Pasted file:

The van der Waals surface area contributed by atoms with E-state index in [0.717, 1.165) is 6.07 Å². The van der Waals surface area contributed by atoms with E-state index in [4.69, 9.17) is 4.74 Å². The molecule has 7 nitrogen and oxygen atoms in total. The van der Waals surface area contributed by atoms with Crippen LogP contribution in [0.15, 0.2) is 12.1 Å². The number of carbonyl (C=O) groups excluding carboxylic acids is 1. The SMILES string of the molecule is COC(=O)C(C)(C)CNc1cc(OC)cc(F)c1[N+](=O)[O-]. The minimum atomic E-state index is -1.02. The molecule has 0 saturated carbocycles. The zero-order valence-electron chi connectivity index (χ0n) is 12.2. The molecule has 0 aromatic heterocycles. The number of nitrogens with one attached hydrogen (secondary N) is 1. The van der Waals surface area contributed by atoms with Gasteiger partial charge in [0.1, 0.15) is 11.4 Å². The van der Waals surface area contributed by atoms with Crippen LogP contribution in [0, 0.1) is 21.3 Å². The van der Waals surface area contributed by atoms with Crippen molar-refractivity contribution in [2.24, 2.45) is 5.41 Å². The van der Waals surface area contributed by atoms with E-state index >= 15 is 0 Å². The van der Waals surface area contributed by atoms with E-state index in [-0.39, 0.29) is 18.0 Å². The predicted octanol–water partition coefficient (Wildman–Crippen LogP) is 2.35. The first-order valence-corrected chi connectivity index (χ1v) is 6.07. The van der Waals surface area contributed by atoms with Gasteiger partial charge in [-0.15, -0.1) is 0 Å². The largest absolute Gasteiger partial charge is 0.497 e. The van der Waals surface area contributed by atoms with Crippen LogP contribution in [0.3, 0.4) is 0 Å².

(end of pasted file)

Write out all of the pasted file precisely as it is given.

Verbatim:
The van der Waals surface area contributed by atoms with E-state index in [0.717, 1.165) is 6.07 Å². The van der Waals surface area contributed by atoms with E-state index in [4.69, 9.17) is 4.74 Å². The molecule has 7 nitrogen and oxygen atoms in total. The van der Waals surface area contributed by atoms with Crippen LogP contribution in [0.15, 0.2) is 12.1 Å². The number of carbonyl (C=O) groups excluding carboxylic acids is 1. The SMILES string of the molecule is COC(=O)C(C)(C)CNc1cc(OC)cc(F)c1[N+](=O)[O-]. The minimum atomic E-state index is -1.02. The molecule has 0 saturated carbocycles. The zero-order valence-electron chi connectivity index (χ0n) is 12.2. The molecule has 0 aromatic heterocycles. The number of nitrogens with one attached hydrogen (secondary N) is 1. The van der Waals surface area contributed by atoms with Gasteiger partial charge in [0.1, 0.15) is 11.4 Å². The van der Waals surface area contributed by atoms with Crippen LogP contribution in [0, 0.1) is 21.3 Å². The van der Waals surface area contributed by atoms with Crippen molar-refractivity contribution in [2.24, 2.45) is 5.41 Å². The van der Waals surface area contributed by atoms with E-state index >= 15 is 0 Å². The van der Waals surface area contributed by atoms with E-state index in [-0.39, 0.29) is 18.0 Å². The predicted octanol–water partition coefficient (Wildman–Crippen LogP) is 2.35. The first-order valence-corrected chi connectivity index (χ1v) is 6.07. The van der Waals surface area contributed by atoms with Gasteiger partial charge in [-0.15, -0.1) is 0 Å². The largest absolute Gasteiger partial charge is 0.497 e. The van der Waals surface area contributed by atoms with Crippen LogP contribution in [0.3, 0.4) is 0 Å².